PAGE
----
By He Wenping
Following the BRICS Summit in Xiamen, East China's Fujian Province, the question is how to build the second golden decade of the bloc. The BRICS (Brazil, Russia, India, China and South Africa) have expanded their "friends" circle with the "BRICS plus" mechanism so that a new cooperation partnership model with other developing countries can be built.
The bloc has entered a new "three-wheel driven" stage that involves economic cooperation, political trust and people-to-people exchanges.
Looking ahead to the next decade, the BRICS countries, as an emerging international actor representing emerging and developing countries, will need to participate in global governance on the international stage with new cooperation structures and concepts. The countries will also need to strengthen their coordination so that they can effectively respond to their domestic challenges involving the economy and society. In this situation, both internal and external high-quality governance is needed.
First, from the perspective of global governance, the BRICS countries play an increasingly important role in participating in and promoting the reform and restructuring of the global economic governance system. In the next decade, this initiative should be continuously pursued and its positive influence should be further spread.
In recent years, there have been adjustments to the world economy and global economic governance system. The BRICS have contributed to the improvement of global economic governance and the construction of international financial security through the establishment of the New Development Bank and the BRICS Contingent Reserve Arrangement.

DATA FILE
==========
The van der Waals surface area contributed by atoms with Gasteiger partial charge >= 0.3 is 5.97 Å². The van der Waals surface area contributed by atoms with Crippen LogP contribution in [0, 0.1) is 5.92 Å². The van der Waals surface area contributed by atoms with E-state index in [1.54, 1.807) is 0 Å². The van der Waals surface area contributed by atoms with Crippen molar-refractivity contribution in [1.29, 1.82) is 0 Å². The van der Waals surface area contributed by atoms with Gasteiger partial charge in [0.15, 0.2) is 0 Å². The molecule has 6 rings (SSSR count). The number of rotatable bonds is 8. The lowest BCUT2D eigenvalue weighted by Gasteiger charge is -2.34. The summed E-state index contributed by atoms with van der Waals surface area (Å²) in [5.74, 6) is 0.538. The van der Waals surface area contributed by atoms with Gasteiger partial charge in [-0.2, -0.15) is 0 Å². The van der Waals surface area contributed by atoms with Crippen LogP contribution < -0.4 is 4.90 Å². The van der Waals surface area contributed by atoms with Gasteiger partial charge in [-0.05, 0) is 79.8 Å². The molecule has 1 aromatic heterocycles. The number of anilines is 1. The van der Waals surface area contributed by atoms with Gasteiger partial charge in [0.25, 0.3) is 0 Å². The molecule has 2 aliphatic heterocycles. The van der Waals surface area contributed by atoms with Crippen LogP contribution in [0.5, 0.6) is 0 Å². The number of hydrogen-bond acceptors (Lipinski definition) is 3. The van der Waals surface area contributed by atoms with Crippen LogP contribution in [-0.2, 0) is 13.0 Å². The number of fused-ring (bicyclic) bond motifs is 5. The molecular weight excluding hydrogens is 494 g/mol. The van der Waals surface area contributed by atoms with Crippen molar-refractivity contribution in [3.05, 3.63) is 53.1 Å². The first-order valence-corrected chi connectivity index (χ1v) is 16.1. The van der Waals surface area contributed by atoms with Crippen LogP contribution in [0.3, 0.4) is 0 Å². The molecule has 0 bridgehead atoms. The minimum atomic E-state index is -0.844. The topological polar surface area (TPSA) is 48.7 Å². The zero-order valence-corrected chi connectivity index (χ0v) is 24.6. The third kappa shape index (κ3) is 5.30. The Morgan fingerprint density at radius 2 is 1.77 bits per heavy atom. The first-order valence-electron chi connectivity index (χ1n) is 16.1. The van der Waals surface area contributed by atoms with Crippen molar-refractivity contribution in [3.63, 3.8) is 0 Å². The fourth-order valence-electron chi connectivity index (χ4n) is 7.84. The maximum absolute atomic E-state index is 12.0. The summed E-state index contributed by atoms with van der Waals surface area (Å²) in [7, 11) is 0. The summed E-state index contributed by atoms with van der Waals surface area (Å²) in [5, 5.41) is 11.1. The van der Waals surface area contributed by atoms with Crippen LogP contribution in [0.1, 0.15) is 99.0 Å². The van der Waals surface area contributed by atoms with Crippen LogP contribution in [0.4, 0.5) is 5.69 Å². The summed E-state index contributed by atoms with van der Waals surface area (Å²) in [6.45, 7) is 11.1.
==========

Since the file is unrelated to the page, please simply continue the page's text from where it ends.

This year, the BRICS Leaders' Xiamen Declaration adopted a number of concrete measures to promote reform of the global governance system, such as strengthening cooperation among the World Bank, the Asian Infrastructure Investment Bank and the commerce departments of the BRICS countries and improving the global tax system.
Since the BRICS evolved from a Wall Street concept into a diplomatic framework, their economic cooperation and participation in global economic governance has naturally become a priority for them. But the BRICS are increasingly the object of high hopes among the vast number of other developing countries, which hope the bloc can be more involved in global problem solving and creating checks and balances in terms of power politics.
China and Russia are permanent members of the UN Security Council. If the five countries (and if necessary, their dialogue partners) speak to issues related to international peace, security and development, that will be in line with the expectations of the international community. It will also contribute to the common interests of the BRICS themselves as well as other developing countries. Finally, it will help the BRICS set the international affairs agenda, including rule-making authority and the right to join international discourse.
Second, the BRICS must pay attention to their internal cohesiveness - that is, the governance of economic and social issues in and among the BRICS countries. The Sino-Indian Doklam border confrontation before the Xiamen summit chilled relations between China and India, and it raised many worries about the participation of India in the Xiamen summit. The unconditional withdrawal of India from the Doklam area erased the worries, but the incident demonstrated that to construct a peace and security dialogue among the BRICS countries is very important and urgent.
In addition, because the economic structures and development trends of the BRICS countries are very similar, it is inevitable that there will be economic competition and even conflicts. Therefore, it is necessary to establish an arbitration mechanism to resolve such conflicts.
The BRICS need to face these internal challenges and pursue structural economic reforms such as improving their infrastructure, supporting independent innovation and promoting the business environment to boost economic diversification. The future of the BRICS depends on making these internal and external adjustments.
The author is a senior research fellow at the Charhar Institute and a research fellow at the Institute of West Asian and African Studies, Chinese Academy of Social Sciences